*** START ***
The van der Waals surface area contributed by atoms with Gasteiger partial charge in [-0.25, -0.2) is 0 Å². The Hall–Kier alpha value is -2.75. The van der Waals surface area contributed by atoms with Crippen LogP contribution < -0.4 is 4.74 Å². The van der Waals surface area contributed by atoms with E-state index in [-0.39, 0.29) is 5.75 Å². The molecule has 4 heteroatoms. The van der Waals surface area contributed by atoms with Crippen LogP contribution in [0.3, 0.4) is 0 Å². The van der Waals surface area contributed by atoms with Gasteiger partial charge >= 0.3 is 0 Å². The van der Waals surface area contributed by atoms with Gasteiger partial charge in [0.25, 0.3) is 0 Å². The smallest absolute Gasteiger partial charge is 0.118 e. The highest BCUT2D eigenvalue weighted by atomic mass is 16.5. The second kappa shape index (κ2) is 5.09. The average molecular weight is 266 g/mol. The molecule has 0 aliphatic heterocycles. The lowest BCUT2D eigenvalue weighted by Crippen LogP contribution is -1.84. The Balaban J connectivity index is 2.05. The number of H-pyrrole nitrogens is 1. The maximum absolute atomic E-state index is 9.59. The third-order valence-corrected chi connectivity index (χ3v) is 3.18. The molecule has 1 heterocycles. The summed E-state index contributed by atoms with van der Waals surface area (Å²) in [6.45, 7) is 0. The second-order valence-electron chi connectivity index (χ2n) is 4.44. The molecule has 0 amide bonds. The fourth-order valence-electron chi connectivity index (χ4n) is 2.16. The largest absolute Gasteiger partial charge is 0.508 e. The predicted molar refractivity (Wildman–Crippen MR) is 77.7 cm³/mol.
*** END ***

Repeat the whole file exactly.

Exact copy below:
The van der Waals surface area contributed by atoms with Gasteiger partial charge in [-0.25, -0.2) is 0 Å². The Hall–Kier alpha value is -2.75. The van der Waals surface area contributed by atoms with Crippen LogP contribution < -0.4 is 4.74 Å². The van der Waals surface area contributed by atoms with E-state index in [-0.39, 0.29) is 5.75 Å². The molecule has 4 heteroatoms. The van der Waals surface area contributed by atoms with Crippen LogP contribution in [0.3, 0.4) is 0 Å². The van der Waals surface area contributed by atoms with Gasteiger partial charge >= 0.3 is 0 Å². The van der Waals surface area contributed by atoms with Gasteiger partial charge in [0.25, 0.3) is 0 Å². The smallest absolute Gasteiger partial charge is 0.118 e. The highest BCUT2D eigenvalue weighted by atomic mass is 16.5. The second kappa shape index (κ2) is 5.09. The average molecular weight is 266 g/mol. The molecule has 0 aliphatic heterocycles. The lowest BCUT2D eigenvalue weighted by Crippen LogP contribution is -1.84. The Balaban J connectivity index is 2.05. The number of H-pyrrole nitrogens is 1. The maximum absolute atomic E-state index is 9.59. The third-order valence-corrected chi connectivity index (χ3v) is 3.18. The molecule has 1 heterocycles. The summed E-state index contributed by atoms with van der Waals surface area (Å²) in [6.45, 7) is 0. The second-order valence-electron chi connectivity index (χ2n) is 4.44. The molecule has 0 amide bonds. The fourth-order valence-electron chi connectivity index (χ4n) is 2.16. The largest absolute Gasteiger partial charge is 0.508 e. The predicted molar refractivity (Wildman–Crippen MR) is 77.7 cm³/mol.